Watching and listening

Stop talking and find some silence
Summer vacation for me and my family means the beach. Every year, with one or two exceptions, we find a way to travel to the ocean. The place we have settled on is a quiet barrier island in North Carolina. It has no boardwalk, nightclubs or amusement parks, just a grocery store and a fish market. We walk the beach, build sand castles with grandchildren, ride bicycles from one end of the island to the other, and discuss at some length what dinner should be.

We do things there that are not possible in the center of a big city. What we mainly do is look and listen. We look at the ocean all day and we listen to the waves crashing on the beach. We watch the beach birds scurrying in front of the surf, searching for hidden delicacies. We watch the pelicans flying in single file, soaring high over the ocean and then, when they spot a school of fish, tucking their wings in a dive position and hurtling into the ocean. We watch the dolphins gliding at the surface and occasionally jumping. There’s a lot to see. At night, we walk outside and look up at stars that you can’t see in the city. Occasionally we see a shooting star.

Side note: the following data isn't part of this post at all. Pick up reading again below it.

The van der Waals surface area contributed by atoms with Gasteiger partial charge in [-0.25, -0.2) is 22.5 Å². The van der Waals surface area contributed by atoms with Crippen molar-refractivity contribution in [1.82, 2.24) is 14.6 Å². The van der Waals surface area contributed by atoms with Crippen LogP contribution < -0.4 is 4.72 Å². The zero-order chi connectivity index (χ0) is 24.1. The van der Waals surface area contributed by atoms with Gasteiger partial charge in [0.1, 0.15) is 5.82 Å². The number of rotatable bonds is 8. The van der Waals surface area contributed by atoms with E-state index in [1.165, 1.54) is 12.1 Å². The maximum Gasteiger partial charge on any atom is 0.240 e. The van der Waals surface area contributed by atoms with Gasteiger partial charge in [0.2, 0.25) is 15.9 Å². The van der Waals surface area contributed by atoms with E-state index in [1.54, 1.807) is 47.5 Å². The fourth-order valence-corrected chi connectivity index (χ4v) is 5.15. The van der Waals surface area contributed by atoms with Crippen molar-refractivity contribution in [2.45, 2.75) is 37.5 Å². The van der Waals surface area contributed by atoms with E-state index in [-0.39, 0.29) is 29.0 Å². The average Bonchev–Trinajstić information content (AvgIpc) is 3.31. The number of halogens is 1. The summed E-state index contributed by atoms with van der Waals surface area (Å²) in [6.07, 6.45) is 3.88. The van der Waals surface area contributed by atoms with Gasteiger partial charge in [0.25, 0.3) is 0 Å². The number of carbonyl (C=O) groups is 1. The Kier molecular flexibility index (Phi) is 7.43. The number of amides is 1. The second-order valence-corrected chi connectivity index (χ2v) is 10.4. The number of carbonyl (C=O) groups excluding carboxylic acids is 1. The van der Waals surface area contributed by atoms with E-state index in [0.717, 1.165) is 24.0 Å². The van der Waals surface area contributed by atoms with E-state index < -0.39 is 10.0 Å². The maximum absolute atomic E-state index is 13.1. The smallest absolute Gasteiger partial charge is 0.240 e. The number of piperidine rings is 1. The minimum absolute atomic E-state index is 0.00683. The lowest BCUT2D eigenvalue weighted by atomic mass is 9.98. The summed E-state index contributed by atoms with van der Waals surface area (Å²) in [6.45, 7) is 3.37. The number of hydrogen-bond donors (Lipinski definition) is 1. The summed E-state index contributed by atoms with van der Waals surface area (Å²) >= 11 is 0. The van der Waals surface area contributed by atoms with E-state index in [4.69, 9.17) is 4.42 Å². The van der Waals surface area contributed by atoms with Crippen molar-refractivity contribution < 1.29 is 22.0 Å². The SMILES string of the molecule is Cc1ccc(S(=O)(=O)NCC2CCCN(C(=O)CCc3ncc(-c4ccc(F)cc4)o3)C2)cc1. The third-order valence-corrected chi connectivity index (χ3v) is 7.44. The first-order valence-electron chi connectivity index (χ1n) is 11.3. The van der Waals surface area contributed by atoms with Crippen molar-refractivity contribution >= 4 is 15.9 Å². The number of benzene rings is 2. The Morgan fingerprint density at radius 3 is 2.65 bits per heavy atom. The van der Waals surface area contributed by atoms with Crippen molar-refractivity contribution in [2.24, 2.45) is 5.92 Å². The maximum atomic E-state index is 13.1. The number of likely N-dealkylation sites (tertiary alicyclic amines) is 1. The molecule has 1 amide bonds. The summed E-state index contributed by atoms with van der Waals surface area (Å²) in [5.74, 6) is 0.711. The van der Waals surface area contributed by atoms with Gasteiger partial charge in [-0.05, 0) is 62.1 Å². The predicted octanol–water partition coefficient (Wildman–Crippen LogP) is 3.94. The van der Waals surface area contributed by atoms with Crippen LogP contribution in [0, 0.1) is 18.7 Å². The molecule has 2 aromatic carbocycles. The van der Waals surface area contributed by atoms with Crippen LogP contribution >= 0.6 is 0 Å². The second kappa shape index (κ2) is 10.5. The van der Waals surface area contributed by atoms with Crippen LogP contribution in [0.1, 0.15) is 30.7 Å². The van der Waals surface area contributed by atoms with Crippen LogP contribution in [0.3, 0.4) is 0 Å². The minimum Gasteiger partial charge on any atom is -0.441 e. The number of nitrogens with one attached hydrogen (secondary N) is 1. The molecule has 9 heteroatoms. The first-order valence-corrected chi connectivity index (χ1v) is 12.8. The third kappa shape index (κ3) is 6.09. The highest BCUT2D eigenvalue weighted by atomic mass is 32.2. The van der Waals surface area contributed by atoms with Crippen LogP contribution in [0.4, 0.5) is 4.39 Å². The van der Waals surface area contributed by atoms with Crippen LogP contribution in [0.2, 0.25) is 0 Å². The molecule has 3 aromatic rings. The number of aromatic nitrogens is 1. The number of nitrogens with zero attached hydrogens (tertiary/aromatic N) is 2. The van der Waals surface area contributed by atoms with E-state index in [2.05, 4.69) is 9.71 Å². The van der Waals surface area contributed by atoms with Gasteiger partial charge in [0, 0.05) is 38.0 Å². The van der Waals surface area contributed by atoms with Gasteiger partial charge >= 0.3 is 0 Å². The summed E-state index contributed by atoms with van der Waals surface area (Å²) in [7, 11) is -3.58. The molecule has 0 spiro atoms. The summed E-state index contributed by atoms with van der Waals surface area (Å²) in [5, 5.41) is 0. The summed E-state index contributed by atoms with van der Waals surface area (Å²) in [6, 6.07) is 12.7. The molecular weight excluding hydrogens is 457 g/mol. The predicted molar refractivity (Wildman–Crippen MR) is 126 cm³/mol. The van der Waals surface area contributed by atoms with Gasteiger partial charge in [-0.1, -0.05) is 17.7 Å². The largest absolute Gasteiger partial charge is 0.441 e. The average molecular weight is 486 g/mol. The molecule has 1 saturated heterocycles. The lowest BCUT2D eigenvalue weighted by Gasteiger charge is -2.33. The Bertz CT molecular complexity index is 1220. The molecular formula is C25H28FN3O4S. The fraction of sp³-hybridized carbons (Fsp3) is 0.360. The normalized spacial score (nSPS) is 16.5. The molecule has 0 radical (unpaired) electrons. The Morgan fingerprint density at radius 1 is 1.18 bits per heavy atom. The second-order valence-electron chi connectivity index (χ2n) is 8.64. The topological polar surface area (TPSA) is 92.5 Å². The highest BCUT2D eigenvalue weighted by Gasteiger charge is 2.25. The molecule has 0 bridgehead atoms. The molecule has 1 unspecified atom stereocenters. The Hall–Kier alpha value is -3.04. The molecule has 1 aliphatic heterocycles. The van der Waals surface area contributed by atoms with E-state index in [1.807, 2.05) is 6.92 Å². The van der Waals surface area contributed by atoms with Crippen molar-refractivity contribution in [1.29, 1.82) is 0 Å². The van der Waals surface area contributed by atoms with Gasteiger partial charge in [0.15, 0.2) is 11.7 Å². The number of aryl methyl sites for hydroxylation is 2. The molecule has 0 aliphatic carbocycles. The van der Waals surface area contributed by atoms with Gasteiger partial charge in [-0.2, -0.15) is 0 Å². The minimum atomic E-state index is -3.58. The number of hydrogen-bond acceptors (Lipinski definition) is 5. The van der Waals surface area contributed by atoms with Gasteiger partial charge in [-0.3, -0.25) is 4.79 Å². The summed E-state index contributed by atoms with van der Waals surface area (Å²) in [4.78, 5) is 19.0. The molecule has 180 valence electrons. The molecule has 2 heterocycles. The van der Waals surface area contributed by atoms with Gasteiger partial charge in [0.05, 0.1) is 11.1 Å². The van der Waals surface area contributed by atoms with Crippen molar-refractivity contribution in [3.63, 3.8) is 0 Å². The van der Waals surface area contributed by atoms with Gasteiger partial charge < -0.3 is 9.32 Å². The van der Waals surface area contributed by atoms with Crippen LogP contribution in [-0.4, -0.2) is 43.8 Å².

What we notice most when we return to the city is the noise. Even leading worship in the congregation I serve means knowing how to preach through sirens. So I especially appreciated Diana Butler Bass’s article on silence in worship. She recalls, as I do, that mainline churches once contained very little silence. When I was a child, a new minister introduced the revolutionary concept of a silent, bidding prayer. My mother loved it, but my father hated it. He timed the silences on his railroader pocket watch (“He let ’em go for 40 seconds this morning”).

Bass observes that “noise disconnects us from others” and cites Carl Jung, “If you can’t stand to be alone with yourself, why do you inflict yourself on us?” I’m grateful for her reminder that part of the church’s task is to teach people to pray, that part of praying is listening, and that in order to do that you have to stop talking and find some silence.

I learned this lesson also from Rachel, my beautiful granddaughter with Down Syndrome. She finds sitting through a 60-minute worship service (with a long monologue by her grandfather) a bit of a burden. But she loves the Taizé service, loves lighting and watching the candles, loves singing the melodic music and loves sitting in the silence. Learning to do that is something we all need to do.

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